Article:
Stroke is a leading cause of death in Americans each year with over 130,000 lives lost to it. That’s why I’ve decided to talk to you about the FAST system of identifying a stroke in progress to try and save one of these lives. Here’s what you should know. . .
What Is a Stroke?
A stroke occurs when a blood vessel that supplies blood to the brain becomes blocked by a clot. This is known as an ischemic stroke. Another way a stroke can occur is from a blood vessel bursting and causing a hemorrhagic (bleeding) stroke. Often, smaller “warning” strokes, called TIA’s (transient ischemic attack), can occur several days before a larger stroke.
TIA’s can alert your doctor to the fact that medical intervention is necessary to prevent a larger, likely more damaging stroke, from occurring. Signs of a TIA are similar to a stroke, but are milder and occur for a much shorter period of time. The following are some common symptoms:
Signs of a Stroke
Strokes come on SUDDENLY and so do their tell-tale signs. Yet, some symptoms of an impending stroke may occur a few hours or days prior to a stroke occurring. If you notice any of these signs in yourself, or someone near you, seek medical attention quickly. They include:
- Numbness or weakness of face, arm, leg, especially on one side
- Trouble speaking or understanding what is being said
- Vision loss, blurriness, or visual field disturbance in one or both eyes
- Problem with balance, walking, falling down, lack of coordination
- Severe headache or dizziness
Now, keep in mind that the above symptoms do not always, automatically mean that a stroke has occurred or is about to occur. Some of these symptoms can be indicators of other medical conditions as well. The best way to identify a stroke is to know the National Stroke Association’s FAST system to help you quickly identify a stroke in progress.
If you, or someone around you, starts to exhibit the following signs don’t try to guess if it is a warning TIA or a full blown stroke, call 9-1-1 immediately. It could save someone’s life and/or lessen permanent disability.
The FAST Signs of Stroke
F: Ask the person to smile. Does their face droop to one side?
A: Ask the person to raise both arms. Does one arm drift downward?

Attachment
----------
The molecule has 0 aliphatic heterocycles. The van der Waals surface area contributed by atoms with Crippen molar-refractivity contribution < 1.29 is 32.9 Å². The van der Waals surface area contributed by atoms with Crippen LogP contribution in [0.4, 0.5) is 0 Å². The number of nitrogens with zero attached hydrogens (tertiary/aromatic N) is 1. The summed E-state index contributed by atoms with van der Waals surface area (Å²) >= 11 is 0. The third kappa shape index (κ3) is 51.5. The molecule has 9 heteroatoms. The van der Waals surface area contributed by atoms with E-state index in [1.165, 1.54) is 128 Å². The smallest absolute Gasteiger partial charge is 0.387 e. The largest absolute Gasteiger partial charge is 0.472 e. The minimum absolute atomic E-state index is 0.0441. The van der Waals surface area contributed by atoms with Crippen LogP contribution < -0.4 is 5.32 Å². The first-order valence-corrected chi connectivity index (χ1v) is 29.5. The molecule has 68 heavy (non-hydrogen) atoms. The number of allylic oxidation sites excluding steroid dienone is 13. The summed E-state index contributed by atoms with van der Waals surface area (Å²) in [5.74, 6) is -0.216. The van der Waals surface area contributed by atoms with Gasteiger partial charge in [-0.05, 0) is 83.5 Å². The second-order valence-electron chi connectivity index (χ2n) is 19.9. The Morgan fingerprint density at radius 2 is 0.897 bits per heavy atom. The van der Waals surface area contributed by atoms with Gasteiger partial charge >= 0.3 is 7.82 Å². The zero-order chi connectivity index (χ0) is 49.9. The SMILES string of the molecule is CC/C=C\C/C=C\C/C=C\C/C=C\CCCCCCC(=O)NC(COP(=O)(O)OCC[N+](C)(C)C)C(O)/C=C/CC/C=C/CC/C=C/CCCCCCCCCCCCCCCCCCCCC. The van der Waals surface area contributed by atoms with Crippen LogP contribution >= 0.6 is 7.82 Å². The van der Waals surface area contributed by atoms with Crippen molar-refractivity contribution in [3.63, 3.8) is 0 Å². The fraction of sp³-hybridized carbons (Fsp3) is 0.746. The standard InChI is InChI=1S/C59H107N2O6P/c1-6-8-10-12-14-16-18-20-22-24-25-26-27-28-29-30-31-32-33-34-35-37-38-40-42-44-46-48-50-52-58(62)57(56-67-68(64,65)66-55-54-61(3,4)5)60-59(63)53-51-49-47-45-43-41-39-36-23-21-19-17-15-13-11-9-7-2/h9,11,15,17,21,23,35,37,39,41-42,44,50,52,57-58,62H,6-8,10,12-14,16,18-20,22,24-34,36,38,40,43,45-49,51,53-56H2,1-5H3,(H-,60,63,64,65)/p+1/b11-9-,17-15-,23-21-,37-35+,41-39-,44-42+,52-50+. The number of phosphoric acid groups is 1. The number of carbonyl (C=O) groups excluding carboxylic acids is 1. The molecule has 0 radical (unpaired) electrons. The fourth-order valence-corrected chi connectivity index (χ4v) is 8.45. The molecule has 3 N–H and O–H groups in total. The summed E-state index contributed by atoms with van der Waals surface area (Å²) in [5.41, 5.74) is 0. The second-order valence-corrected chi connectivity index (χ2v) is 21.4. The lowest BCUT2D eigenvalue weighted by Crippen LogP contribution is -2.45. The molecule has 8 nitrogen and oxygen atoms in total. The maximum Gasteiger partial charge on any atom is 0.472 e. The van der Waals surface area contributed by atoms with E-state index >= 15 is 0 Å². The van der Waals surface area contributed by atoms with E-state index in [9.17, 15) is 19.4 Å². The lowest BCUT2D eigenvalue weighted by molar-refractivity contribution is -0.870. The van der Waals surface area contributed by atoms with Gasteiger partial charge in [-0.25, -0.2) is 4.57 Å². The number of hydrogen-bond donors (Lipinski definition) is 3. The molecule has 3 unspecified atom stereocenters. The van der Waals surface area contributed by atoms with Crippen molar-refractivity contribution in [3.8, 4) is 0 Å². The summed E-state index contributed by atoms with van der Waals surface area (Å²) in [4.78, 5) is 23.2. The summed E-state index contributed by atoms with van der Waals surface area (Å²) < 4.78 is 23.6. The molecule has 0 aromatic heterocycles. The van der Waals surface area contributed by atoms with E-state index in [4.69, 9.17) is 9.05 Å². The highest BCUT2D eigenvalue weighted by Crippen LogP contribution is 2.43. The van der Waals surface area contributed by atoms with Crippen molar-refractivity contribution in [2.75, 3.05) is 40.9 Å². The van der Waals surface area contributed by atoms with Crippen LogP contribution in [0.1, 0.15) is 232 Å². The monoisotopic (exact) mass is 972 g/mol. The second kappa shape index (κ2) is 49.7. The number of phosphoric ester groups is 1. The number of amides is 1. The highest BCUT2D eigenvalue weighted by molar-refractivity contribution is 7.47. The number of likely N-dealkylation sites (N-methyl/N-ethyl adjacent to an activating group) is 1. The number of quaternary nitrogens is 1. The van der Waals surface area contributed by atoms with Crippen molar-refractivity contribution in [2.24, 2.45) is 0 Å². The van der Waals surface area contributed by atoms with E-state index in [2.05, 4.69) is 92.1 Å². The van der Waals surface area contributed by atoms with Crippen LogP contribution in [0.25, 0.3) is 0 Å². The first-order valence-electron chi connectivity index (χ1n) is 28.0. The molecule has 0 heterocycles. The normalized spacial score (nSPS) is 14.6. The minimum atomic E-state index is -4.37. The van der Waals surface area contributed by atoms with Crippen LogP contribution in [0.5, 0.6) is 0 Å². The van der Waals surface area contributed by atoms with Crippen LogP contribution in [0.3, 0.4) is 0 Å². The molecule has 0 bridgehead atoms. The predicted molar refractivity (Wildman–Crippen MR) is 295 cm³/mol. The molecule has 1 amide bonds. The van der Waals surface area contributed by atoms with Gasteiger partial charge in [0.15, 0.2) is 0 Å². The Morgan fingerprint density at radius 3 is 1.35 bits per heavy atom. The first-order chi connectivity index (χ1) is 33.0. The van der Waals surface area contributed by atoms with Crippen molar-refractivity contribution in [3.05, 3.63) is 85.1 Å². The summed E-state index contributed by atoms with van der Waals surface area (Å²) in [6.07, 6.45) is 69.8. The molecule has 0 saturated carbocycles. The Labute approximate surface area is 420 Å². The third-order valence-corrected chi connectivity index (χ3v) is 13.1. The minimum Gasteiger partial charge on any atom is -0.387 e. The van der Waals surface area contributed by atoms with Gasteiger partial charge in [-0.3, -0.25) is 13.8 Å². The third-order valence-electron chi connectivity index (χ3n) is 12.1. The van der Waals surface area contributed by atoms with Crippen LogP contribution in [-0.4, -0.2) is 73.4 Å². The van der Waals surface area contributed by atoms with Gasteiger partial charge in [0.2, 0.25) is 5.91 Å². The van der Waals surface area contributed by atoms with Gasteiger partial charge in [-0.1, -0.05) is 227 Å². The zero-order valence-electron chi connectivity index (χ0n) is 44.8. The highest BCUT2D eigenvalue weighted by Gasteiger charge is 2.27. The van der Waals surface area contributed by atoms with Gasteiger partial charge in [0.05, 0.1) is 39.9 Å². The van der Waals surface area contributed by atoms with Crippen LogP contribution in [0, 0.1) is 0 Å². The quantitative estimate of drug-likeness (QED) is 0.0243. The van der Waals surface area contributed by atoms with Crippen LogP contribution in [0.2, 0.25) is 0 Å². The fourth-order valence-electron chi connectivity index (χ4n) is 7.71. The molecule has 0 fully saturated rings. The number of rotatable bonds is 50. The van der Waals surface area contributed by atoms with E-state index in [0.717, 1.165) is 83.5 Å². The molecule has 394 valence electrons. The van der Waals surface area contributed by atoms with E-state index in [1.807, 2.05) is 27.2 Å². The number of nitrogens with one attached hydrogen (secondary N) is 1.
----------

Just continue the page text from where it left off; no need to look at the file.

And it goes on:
S: Ask the person to repeat a simple phrase. For example: The tree fell down. Is their speech slurred or do they have trouble speaking, forming words?
T: Time – if you observe any of the above positive signs of stroke, call 9-1-1- immediately. Write down the time you first saw these symptoms. If specific clot-busting medication (tPA – Activase) is given within 3 hours, it can help reduce long-term, damaging effects and/or disability.
Know the Risk Factors
Certain medical conditions increase the risk for stroke occurring. They include:
- High LDL (bad) cholesterol
- Drink heavily
- Other heart disease (especially atrial fibrillation, or irregular heartbeat)
- Sickle cell disease (African-Americans) – a blood disorder where clots can occur
How To Avoid a Stroke
My patients know I prefer to prevent conditions from occurring rather than try to treat them once they’ve happened. Strokes can also be prevented, and/or the damage/disability from them lessened. All it takes is a little effort in your lifestyle to guard against them. This includes:
- Quit smoking and stay away from second hand smoke
- Maintain a normal weight for normal blood pressure and blood sugar
- Exercise regularly to keep weight, blood pressure, blood sugar normal
- Drink half your weight in water each day. Dehydration can thicken blood which can clot
- Maintain healthy cholesterol levels with a diet of 0 trans fats, added Omega-3 fats
- Add lipid lowering medications if your doctor has recommended them
- Get a physical exam once a year, or sooner if symptoms warrant
I tell my patients never to second guess, or ignore, any symptoms in which their vision, speech, hearing, thinking, balance, ability to walk, changes – even if it seems subtle. Even if you call the EMS, or get yourself, or someone else, to an emergency room, and it turns out not to be a stroke or TIA, it’s better to be safe than sorry. Remember, TIME is the critical factor in recovering successfully from a stroke or TIA.
Mark Rosenberg, M.D.
Natural Health News
Stroke Signs and Symptoms, http://www.heart.org/idc/groups/heart-public/@wcm/@hcm/documents/downloadable/ucm_300317.pdf
Stroke Facts and Statistics http://www.cdc.gov/stroke/facts.htm
image credit: buzzle.com